Hong Kong (CNN): When Ho Feng Shan died at the age of 96, he took a secret to his grave. The only clue was a single sentence in his obituary in 1997. Throughout his long life, Ho never mentioned his heroic deeds during World War II – not to his wife, his children or friends. During 1938 to 1940, Ho, the consul general of the then Nationalist Chinese government’s consulate in Vienna, saved perhaps tens of thousands of Jews from the Holocaust with just a stroke of his pen.
When Jews desperately sought visas to escape from Nazi-occupied Austria, he issued thousands – in defiance of his superior’s orders. The exact number of entry papers Ho issued — and the number of lives saved — may never be known, as too many have already been lost to time. But based on the serial number of one visa nearing 4,000, the best estimate is that thousands of visas were issued.
Ho is often hailed as “the Chinese Schindler,” in honor of the industrialist Oskar Schindler who saved 1,200 Jews by employing them in his factory located in Poland. “Nowadays most people believe that he saved more than 5,000 lives at the time,” said Xu Xin, a professor and a leading expert on Jewish studies at Nanjing University. “More importantly, Ho was probably the first diplomat to really take action to save the Jews.”…
‘He saved our lives’: Canadian woman among 1,000 Polish children adopted by Indian maharaja during WW 2. By Belle Puri
Stanislav Petrov, who averted possible nuclear war, dies at 77
Book review: How Did Josef Mengele Become the Evil Doctor of Auschwitz?
Hitler’s annihilation of the Romanis (the Gypsies of Europe)
Book review: The secret trauma that inspired W.G. Sebald
Ai Weiwei: History of Bombs review – high-impact reminder of our insatiable desire for destruction
Book review: The Tragic sense by Algis Valiunas
Dan Diner – Memory displaced: Re-reading Jean Améry’s “Torture”
Books reviewed: Pope Pius XII, Hitler’s pawn?
The knights of Bushido : a history of Japanese war crimes during World War II (1958, repub 2002)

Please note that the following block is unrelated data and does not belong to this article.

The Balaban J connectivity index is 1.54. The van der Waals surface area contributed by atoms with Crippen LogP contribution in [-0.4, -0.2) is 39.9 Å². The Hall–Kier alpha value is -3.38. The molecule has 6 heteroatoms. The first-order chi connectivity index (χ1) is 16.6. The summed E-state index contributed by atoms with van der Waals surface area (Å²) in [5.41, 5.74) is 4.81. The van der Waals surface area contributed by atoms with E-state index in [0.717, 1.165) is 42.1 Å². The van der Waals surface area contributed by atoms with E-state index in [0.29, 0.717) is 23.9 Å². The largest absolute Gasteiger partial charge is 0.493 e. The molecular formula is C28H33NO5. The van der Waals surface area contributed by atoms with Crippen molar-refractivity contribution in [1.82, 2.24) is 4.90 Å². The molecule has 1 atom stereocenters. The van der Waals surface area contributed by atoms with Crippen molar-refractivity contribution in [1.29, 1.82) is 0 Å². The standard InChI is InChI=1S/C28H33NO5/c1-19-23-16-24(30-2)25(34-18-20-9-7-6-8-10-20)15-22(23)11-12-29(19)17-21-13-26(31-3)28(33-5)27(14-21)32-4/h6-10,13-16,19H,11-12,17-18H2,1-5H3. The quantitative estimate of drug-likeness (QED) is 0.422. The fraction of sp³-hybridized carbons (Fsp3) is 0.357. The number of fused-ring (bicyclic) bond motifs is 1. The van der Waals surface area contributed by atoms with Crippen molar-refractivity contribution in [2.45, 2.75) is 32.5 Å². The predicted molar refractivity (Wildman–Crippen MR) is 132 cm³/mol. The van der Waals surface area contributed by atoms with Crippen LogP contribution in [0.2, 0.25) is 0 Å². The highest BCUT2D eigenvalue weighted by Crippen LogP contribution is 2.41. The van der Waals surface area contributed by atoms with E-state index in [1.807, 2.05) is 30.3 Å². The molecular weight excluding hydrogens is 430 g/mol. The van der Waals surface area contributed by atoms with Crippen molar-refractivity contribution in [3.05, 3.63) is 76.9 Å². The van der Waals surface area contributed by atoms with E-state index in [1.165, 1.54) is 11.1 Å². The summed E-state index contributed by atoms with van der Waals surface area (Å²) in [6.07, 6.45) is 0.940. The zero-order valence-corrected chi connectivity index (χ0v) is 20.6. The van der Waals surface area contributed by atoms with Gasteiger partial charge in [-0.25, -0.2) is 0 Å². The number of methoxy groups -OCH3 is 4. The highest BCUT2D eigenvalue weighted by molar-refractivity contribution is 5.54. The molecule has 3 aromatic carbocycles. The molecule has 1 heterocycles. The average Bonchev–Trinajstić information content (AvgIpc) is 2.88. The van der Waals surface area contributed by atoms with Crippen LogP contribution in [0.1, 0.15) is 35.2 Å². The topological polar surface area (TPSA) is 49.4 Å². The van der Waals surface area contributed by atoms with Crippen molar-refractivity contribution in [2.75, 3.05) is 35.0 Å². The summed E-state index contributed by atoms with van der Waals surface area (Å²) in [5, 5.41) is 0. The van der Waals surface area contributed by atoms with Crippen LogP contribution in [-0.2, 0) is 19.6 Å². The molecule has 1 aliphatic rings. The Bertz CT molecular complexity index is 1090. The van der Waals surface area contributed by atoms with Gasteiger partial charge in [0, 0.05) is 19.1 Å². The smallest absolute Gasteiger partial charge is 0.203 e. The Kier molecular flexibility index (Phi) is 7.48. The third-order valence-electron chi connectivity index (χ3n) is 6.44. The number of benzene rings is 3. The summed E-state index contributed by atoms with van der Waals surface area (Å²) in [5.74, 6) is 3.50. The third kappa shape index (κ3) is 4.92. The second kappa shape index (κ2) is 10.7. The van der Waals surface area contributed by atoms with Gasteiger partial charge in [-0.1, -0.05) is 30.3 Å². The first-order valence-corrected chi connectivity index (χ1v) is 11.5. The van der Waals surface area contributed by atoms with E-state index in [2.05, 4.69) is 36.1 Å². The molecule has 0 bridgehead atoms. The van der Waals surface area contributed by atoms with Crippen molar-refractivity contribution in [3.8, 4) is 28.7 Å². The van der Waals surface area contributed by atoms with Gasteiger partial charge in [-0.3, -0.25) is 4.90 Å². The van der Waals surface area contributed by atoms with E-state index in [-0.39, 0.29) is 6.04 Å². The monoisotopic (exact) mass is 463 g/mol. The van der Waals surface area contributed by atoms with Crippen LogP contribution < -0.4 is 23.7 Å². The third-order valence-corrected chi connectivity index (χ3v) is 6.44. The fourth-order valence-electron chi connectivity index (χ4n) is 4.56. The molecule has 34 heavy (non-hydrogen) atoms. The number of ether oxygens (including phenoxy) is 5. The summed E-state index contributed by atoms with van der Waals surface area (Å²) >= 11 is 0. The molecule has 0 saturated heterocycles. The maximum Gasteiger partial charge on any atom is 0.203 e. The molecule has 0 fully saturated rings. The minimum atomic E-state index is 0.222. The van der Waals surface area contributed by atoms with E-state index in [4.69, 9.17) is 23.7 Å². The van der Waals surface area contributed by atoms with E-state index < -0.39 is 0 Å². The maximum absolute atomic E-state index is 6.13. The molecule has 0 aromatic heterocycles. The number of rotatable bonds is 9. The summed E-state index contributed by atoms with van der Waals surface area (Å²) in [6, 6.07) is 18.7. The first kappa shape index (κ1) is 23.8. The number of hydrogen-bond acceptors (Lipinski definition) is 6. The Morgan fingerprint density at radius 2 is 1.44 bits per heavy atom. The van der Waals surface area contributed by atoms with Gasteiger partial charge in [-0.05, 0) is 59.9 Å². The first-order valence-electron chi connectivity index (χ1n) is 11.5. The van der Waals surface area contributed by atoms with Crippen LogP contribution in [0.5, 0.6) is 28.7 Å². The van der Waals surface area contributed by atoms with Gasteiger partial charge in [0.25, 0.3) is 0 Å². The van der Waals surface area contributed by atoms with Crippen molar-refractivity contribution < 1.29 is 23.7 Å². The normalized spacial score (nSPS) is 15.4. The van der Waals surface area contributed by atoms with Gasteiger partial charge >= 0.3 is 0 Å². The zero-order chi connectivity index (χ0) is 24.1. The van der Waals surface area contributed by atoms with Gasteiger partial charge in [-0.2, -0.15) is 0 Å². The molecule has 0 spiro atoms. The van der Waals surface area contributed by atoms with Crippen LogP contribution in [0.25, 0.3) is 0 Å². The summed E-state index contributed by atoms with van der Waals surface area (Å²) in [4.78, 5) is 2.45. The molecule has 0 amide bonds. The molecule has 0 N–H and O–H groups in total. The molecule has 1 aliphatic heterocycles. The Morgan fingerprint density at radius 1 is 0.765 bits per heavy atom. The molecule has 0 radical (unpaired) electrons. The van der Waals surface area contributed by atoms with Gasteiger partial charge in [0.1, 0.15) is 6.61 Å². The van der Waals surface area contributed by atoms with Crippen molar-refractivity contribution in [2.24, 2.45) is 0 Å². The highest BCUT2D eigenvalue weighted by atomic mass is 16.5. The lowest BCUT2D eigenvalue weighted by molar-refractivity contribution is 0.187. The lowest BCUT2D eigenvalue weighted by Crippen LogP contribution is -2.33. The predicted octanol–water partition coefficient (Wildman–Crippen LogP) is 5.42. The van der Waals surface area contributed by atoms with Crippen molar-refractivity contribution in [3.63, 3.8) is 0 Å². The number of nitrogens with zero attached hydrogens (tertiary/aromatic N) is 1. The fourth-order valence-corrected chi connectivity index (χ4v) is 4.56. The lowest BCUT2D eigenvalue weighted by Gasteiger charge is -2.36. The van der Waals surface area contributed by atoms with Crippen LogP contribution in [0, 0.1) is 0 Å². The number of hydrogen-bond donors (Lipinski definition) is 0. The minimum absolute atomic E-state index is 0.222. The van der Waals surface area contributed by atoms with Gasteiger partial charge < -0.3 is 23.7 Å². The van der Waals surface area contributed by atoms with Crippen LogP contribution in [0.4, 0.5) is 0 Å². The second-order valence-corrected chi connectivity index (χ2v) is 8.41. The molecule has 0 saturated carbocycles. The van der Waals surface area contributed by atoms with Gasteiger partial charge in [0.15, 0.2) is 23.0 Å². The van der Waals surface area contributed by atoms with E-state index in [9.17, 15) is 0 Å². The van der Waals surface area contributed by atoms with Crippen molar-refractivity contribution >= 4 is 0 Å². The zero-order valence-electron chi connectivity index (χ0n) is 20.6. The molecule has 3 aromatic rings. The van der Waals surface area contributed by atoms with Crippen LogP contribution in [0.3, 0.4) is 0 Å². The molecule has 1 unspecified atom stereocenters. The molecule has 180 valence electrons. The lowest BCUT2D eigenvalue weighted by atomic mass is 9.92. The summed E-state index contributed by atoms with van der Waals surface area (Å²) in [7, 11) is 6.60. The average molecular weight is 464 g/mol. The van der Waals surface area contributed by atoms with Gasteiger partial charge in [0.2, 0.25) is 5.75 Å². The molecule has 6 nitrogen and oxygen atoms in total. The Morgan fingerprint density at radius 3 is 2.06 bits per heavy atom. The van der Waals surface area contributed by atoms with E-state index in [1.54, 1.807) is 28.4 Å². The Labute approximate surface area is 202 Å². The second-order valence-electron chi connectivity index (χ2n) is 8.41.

The Manifesto of the Anti-Fascist Intellectuals: Written by Benedetto Croce (1925)
HIROSHIMA 75 years after. ‘To my last breath’: survivors fight for memory of Hiroshima and Nagasaki
Robert Fisk: In the cases of two separate holocausts, Israel and Poland find it difficult to acknowledge the facts of history // ANDRÉ LIEBICH – Righteous indignation: On the Polish Holocaust law debate
Salvador Dalí’s surreal dalliance with Nazism
Julián Casanova – The Spanish Civil War, 80 years after
Book review: The Colour of Time – a pictorial history of global conflict
Memory displaced: Jean Améry’s “Torture”
Jaap Kloosterman: Secret Societies – a history
A great teacher passes: Eric Hobsbawm (1917- 2012), witness to an era
Sources for German archival materials: http://germanhistorydocs.ghi-dc.org/about.cfm
Link to the National Citizenship Law & Nuremberg Law for the Protection of German blood and German Honour (Sept 1935)
The Romanies – roots of antigypsyism: to the Holocaust and after – Ian Hancock
Pash, my father: Daughter Winkle Sandhu remembers the revolutionary Punjabi poet // Sonia Mann pens emotional letter to her father Baldev Singh Mann killed by Khalistani militants
Book review: The Lovers Who Led Germany’s Resistance Against the Nazis
This is one of those gestures that a person remembers for the rest of their life